Seedy Fofonah

By Seedy S. Fofanah

Former Lecturer at the University of the Gambia
The elders of Kanni-Kunda village sat in council to help Afang Kawsu and Sidibeh reach a decision in their dispute over the control of a piece of farm land located in Kunkunjang, about two kilometers away in the outskirt of the village.
Nine years before, when Afang Kaswu was just 19-years-old, he and one of his two brothers had left their father’s farm to find work in Great Banjul area known as Kombos. Though they had intended to return, they quickly adapted to city life and stayed to make their homes there. They never completely lost contact with home and from time to time sent money back to their father and some relatives within the village though.
About the same time, Sidibeh, a stranger, came to Afang Kaswu’s village looking for work. Seeing that Afang Kaswu’s father had only the one son to help him, Sidibeh offered to help in the farm work if the father would grant him a small plot of land for a house and gardens where he could settle. During the next year, Afang Kaswu’s brother who had remained at home was killed in an automobile accident.
For the next two years Sidibeh assumed an ever-increasing share of the farm work until Afang Kaswu’s father became ill and was unable to assist at all in working the land. At that time his sons did not return from Kombo to help their father.
Sidibeh began to assume the responsibility for the running of the farm that should have been assumed by Afang
Kaswu and his surviving brother. It was finally agreed between Sidibeh and Afang Kaswu’s father that Sidibeh would work the land and give to Afang Kaswu’s father one-third of all the produce from the land.
When Afang Kaswu’s father died two years later, his wife returned to live with her kinsmen in a distant village, and Sidibeh began to work the land for himself and his growing family. Both Afang Kaswu and his brother sent money home for a proper burial, but they could not get time off from work to make the long journey home.
Three years passed. Afang Kaswu grew tired of the city and decided to return home. When he arrived in Kanni-Kunda Village he was surprised to find Sidibeh, a stranger to him, farming his father’s land. Afang Kaswu was angry and demanded to know why Sidibeh was on the land. Sidibeh explained about the agreement with Afang Kaswu’s father which allowed him to work the land. Since he had now returned to work the land for himself, however, Afang Kaswu
insisted that Sidibeh leave. When Sidibeh refused, Afang Kaswu took his case to the village headman.

It was the responsibility of the headman, together with the village elders, to settle such disputes in the village. Afang Kaswu and Sidibeh met with them in council.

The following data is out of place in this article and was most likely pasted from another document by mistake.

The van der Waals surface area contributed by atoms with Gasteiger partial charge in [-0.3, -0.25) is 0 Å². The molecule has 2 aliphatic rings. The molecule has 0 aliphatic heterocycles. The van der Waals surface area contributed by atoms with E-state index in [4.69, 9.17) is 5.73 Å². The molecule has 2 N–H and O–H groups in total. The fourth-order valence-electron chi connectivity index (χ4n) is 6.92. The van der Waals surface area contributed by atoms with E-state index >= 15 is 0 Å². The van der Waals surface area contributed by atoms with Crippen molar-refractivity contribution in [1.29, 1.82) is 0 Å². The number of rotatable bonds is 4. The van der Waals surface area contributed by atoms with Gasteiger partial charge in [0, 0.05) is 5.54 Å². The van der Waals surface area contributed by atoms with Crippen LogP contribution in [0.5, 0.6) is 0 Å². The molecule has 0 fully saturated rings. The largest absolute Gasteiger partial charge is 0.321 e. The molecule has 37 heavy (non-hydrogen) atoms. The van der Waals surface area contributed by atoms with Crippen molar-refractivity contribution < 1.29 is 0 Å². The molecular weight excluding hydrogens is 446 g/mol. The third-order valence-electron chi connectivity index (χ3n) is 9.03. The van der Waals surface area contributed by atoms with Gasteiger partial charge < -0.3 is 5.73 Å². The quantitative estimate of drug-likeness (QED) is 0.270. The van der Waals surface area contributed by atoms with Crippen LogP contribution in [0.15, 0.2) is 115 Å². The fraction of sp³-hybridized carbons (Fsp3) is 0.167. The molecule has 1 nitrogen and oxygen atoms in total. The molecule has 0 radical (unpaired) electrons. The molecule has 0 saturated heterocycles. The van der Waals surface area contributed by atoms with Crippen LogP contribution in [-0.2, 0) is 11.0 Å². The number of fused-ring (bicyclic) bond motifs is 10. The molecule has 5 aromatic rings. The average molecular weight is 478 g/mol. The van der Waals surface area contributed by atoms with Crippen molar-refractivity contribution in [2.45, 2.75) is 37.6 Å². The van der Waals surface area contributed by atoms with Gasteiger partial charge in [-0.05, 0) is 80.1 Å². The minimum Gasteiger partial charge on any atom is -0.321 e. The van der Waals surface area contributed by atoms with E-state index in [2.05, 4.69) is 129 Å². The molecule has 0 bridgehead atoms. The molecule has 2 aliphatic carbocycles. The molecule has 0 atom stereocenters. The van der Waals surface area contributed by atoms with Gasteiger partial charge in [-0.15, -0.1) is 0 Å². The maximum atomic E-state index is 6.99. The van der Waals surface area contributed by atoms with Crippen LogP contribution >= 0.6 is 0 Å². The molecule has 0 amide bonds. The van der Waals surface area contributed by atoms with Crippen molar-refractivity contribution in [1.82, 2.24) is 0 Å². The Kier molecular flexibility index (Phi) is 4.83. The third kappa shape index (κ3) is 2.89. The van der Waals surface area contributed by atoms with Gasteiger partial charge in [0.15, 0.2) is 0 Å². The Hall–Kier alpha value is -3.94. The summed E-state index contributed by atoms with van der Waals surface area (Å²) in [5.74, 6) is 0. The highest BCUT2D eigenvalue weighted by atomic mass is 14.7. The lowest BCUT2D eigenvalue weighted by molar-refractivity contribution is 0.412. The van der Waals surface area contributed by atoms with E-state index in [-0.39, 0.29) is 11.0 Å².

Google map of Jarra Kanni-Kunda
Afang Kaswu spoke: “This land has been farmed by my family for generations. It is good soil, close to water, and the forest is nearby for wood. Therefore, my grandfather first selected and cleared this land. This is why my father cared for it for his whole life, as you all know. And I, too, worked it during my childhood. While I was absent, I sent my father money to invest in the farm. Unfortunately, my job prevented me from returning immediately after my father’s death. But the land should be returned to me without delay because it is the duty of the elders to see that those born into the village are cared for before strangers are cared for. I know that Sidibeh helped my father, and I am willing to pay him for taking care of the land while I was absent. But he is
not the owner.”
It was now time for Sidibeh to speak.
“I feel,” he began, “that Kanni-Kunda is my home. I am no longer a stranger to any of you. I have worked this land where I now live for nine years. I have done well with it, and I have shared my wealth.” He cautioned the elders. “You yourselves knew of the agreement between Afang Kaswu’s father and me. I have been faithful in paying a portion of my harvest to the family of the land. It is unjust to expect me to just take money and move away. Money is not
The quarrel was not immediately resolved. Several meetings were held at which Sidibeh, Afang Kaswu, and even villagers presented their arguments or opinions before the headman and elders.
The elders, too, each had an opportunity to speak and argue, until discussion finally led to an agreement. It was felt that since Afang Kaswu was a son of the village, he had a right to return and claim his father’s land. Control of the land is based on kinship, not on financial arrangements. However, Sidibeh was now a respected man of the village, as many of the villagers were quick to point out. He, too, had rights.
Both Afang Kaswu and Sidibeh agreed that Afang Kaswu would take control of his father’s land immediately but would contribute one-third of his crop yield to Sidibeh and his family for the next three harvests. The headman would grant Sidibeh another piece of suitable land to farm and live with his family though.